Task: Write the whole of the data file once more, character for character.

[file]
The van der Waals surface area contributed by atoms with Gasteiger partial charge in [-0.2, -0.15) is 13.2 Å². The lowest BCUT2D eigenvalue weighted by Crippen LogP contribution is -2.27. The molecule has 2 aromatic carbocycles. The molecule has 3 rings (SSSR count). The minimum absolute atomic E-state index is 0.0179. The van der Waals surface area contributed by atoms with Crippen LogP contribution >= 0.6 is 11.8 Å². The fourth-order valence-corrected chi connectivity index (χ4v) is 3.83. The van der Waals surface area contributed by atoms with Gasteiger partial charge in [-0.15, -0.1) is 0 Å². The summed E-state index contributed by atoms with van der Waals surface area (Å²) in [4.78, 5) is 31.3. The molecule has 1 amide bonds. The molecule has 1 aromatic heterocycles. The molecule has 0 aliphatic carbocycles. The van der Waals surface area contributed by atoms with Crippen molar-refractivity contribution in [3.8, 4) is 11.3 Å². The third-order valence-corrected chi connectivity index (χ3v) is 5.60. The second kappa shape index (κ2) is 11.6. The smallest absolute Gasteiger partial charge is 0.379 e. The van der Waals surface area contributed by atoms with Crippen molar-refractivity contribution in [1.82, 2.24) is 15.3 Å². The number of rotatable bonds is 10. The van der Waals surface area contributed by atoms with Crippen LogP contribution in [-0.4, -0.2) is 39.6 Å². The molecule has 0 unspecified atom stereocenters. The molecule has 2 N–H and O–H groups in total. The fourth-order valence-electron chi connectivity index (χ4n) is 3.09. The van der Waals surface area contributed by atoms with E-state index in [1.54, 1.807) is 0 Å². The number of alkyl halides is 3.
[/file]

The van der Waals surface area contributed by atoms with Gasteiger partial charge in [-0.2, -0.15) is 13.2 Å². The lowest BCUT2D eigenvalue weighted by Crippen LogP contribution is -2.27. The molecule has 2 aromatic carbocycles. The molecule has 3 rings (SSSR count). The minimum absolute atomic E-state index is 0.0179. The van der Waals surface area contributed by atoms with Crippen LogP contribution >= 0.6 is 11.8 Å². The fourth-order valence-corrected chi connectivity index (χ4v) is 3.83. The van der Waals surface area contributed by atoms with Gasteiger partial charge in [-0.15, -0.1) is 0 Å². The summed E-state index contributed by atoms with van der Waals surface area (Å²) in [4.78, 5) is 31.3. The molecule has 1 amide bonds. The molecule has 1 aromatic heterocycles. The molecule has 0 aliphatic carbocycles. The van der Waals surface area contributed by atoms with Crippen molar-refractivity contribution in [3.8, 4) is 11.3 Å². The third-order valence-corrected chi connectivity index (χ3v) is 5.60. The second kappa shape index (κ2) is 11.6. The smallest absolute Gasteiger partial charge is 0.379 e. The van der Waals surface area contributed by atoms with Crippen molar-refractivity contribution in [1.82, 2.24) is 15.3 Å². The number of rotatable bonds is 10. The van der Waals surface area contributed by atoms with Crippen LogP contribution in [-0.4, -0.2) is 39.6 Å². The molecule has 0 unspecified atom stereocenters. The molecule has 2 N–H and O–H groups in total. The fourth-order valence-electron chi connectivity index (χ4n) is 3.09. The van der Waals surface area contributed by atoms with E-state index in [1.54, 1.807) is 0 Å². The number of alkyl halides is 3.